________________ CM . . . . Volume VIII Number 4 . . . . October 19, 2001

cover The Buccaneers.

Iain Lawrence.
New York, NY: Delacorte Press (Distributed in Canada by Random House of Canada), 2001.
244 pp., cloth, $23.95.
ISBN 0-385-32736-6.

Subject Headings:
Seafaring life-Fiction.
Caribbean Area-Fiction.

Grades 6 and up / Ages 11 and up.

Review by Joan Marshall.

**** /4

A companion to The Wreckers and The Smugglers, this gripping tale of bloody, ruthless pirates, sea battles and "nerves of steel" sailing will hold readers spellbound, forgetting to breathe as they gulp down one adventure after another. Seventeen-year-old John Spencer's first sea voyage across the Atlantic to the West Indies in the good ship Dragon is shaken by the sight of a fit man rowing a boat 1000 miles from any shore. The rower, Horn, has been banished from English captain-turned-pirate Bartholomew Grace's ship. As John delivers his cargo and turns back to England, Grace's ship, the Apostle, emerges from the fog to destroy the Dragon. With Horn's help, John overcomes this attack, the sickness of the crew, the weather and a bent sextant, but only escapes wrecking the Dragon on the Tombstones when a local man rows out to help.

     The plot rushes forward like the waves of the ocean. John is beleaguered on all sides by illness and treachery and weather. At the same time, Horn's knowledge and steadfastness and Dasher's loyalty and courage sustain him and give him the determination to continue. John develops from a naive lad who can't be bothered to learn how to use the sextant, to a fearless captain who can deliver a ship and its cargo to safety.

     The Buccaneers glories in rollicking, rhythmic sailing language and descriptions of the sea that must come from Lawrence's personal sailing experience.

"I let her run, and watched that big, black schooner close the distance. I saw her bowsprit reaching forward, the thin slab of her reefed topsail slashing madly side to side. I saw the ragged men riding on the yard, the foam boiling round the hull. Her bowsprit pierced the seas, rose again, rose and fell as she swiftly overtook us."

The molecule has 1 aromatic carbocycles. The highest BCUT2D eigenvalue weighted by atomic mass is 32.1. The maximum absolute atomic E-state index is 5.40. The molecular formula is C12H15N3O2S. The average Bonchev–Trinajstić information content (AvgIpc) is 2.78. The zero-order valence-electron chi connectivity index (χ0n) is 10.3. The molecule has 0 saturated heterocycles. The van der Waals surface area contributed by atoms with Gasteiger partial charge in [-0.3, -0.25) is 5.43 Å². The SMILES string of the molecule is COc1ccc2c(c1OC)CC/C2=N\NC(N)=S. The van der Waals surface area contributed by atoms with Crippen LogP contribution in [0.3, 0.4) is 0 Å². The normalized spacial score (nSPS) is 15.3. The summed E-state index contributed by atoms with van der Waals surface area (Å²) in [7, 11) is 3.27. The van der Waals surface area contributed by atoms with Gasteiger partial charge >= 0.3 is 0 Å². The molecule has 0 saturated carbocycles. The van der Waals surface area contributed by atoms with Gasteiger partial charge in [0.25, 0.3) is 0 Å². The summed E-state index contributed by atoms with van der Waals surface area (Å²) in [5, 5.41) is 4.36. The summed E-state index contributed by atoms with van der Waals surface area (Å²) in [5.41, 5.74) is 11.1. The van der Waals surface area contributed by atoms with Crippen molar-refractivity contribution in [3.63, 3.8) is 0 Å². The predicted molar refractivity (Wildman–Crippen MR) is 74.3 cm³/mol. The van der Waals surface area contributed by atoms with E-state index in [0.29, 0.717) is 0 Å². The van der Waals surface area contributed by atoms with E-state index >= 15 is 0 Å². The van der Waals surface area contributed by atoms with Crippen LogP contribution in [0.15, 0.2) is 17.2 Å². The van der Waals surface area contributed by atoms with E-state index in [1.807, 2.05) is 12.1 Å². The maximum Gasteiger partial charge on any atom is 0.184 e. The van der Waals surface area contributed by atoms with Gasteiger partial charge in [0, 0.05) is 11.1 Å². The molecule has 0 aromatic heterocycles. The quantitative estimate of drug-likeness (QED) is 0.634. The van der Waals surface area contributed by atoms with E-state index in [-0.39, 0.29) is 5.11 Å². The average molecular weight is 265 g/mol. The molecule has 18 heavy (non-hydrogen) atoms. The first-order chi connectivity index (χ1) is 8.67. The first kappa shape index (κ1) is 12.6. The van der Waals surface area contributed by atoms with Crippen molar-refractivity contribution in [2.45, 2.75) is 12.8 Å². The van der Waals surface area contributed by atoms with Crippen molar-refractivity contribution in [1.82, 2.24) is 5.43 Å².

Lawrence's descriptions of people are astoundingly vivid:

"Above them, at the helm, stood Bartholomew Grace. There was no one else it could be.

Tall, strong, elegant-looking, he wore a gold-trimmed coat and a gold-trimmed hat with a crimson plume in its crown. He steered with one hand, looking ahead, and the wide brim of his hat fluttered round his face.

Then he turned toward us. Gliding past, he turned his head. He took his hand from the wheel and swept off his hat, stooping into a courtly bow. One knee bent, his black hair tumbling in tangled ringlets, he saluted us as our ships sailed on and parted. And when he lifted his face, it seemed at first as though he had no face. It was featureless, pale, just a mouth and a pair of dark eyes, and I remembered what Horn had told me. Burned by molten tar."

     The map of the West Indies clarifies the Dragon's travels, and the "Author's Note" at the end of the book enlarges on the research and stories behind this stunning novel. Both adolescent boys and girls (adults, too!) will be drawn in to The Buccaneers and will be unable to put it down.

Highly Recommended.

Joan Marshall is the teacher-librarian at Fort Richmond Collegiate in Winnipeg, MB.

To comment on this title or this review, send mail to cm@umanitoba.ca.

Copyright the Manitoba Library Association. Reproduction for personal use is permitted only if this copyright notice is maintained. Any other reproduction is prohibited without permission.

Published by
The Manitoba Library Association
ISSN 1201-9364